Microbubbles set to make algae harvesting easier
A new technology has been developed at the University of Sheffield in the UK which uses microbubbles to harvest and remove water from algae for biofuel production.
Algae produces oils which can be used to create biodiesel but water needs to be removed from the algae first in order to do so.
Using the microbubble system is an inexpensive way to do this. The process works by floating algae particles to the surface of the water and therefore enables the producer to easily harvest the algae.
The scientists were part of a team led by Professor Will Zimmerman in the department of chemical and process engineering at the university and this technology should allow for producers to now grow their crops more ‘rapidly and densely’, he says.
‘We thought we had solved the major barrier to biofuel companies processing algae to use as fuel when we used microbubbles to grow the algae more densely,’ explains Zimmerman. ‘It turned out, however, that algae biofuels still couldn’t be produced economically, because of the difficulty in harvesting and dewatering the algae. We had to develop a solution to this problem and once again, microbubbles provided a solution.’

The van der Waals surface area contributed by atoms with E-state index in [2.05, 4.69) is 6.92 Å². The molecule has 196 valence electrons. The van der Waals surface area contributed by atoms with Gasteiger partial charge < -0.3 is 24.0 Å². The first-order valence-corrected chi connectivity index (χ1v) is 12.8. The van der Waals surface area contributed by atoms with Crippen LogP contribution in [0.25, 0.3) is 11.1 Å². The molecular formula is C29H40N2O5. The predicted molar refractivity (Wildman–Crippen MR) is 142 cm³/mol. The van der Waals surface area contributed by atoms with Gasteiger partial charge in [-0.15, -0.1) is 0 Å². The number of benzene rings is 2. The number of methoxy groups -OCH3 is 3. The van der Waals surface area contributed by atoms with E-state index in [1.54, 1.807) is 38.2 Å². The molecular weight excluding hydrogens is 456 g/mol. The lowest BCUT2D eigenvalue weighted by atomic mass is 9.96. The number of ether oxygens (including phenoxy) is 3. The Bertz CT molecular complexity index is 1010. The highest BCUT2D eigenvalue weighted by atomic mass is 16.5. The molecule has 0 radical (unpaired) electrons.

The microbubble system is expected to save about 1,000 times the amount of energy when compared to existing floating systems, and is also much cheaper to install.
Now a pilot plant will be built to test the system on an industrial level, with the team working with Tata Steel at their site in Scunthorpe using CO₂ from their flue-gas stacks. This partnership is expected to continue.
Bruce Adderley, manager of Climate Change Breakthrough Technology, says: ‘Professor Zimmerman’s microbubble-based technologies are exactly the kind of step-change innovations that we are seeking as a means to address our emissions in the longer term, and we are delighted to have the opportunity to extend our relationship with Will and his team in the next phase of this pioneering research.'
The research was funded by the Engineering and Physical Sciences Research Council and also supported by the Royal Society Innovation Award 2010 and the Concept Fund of Yorkshire Forward.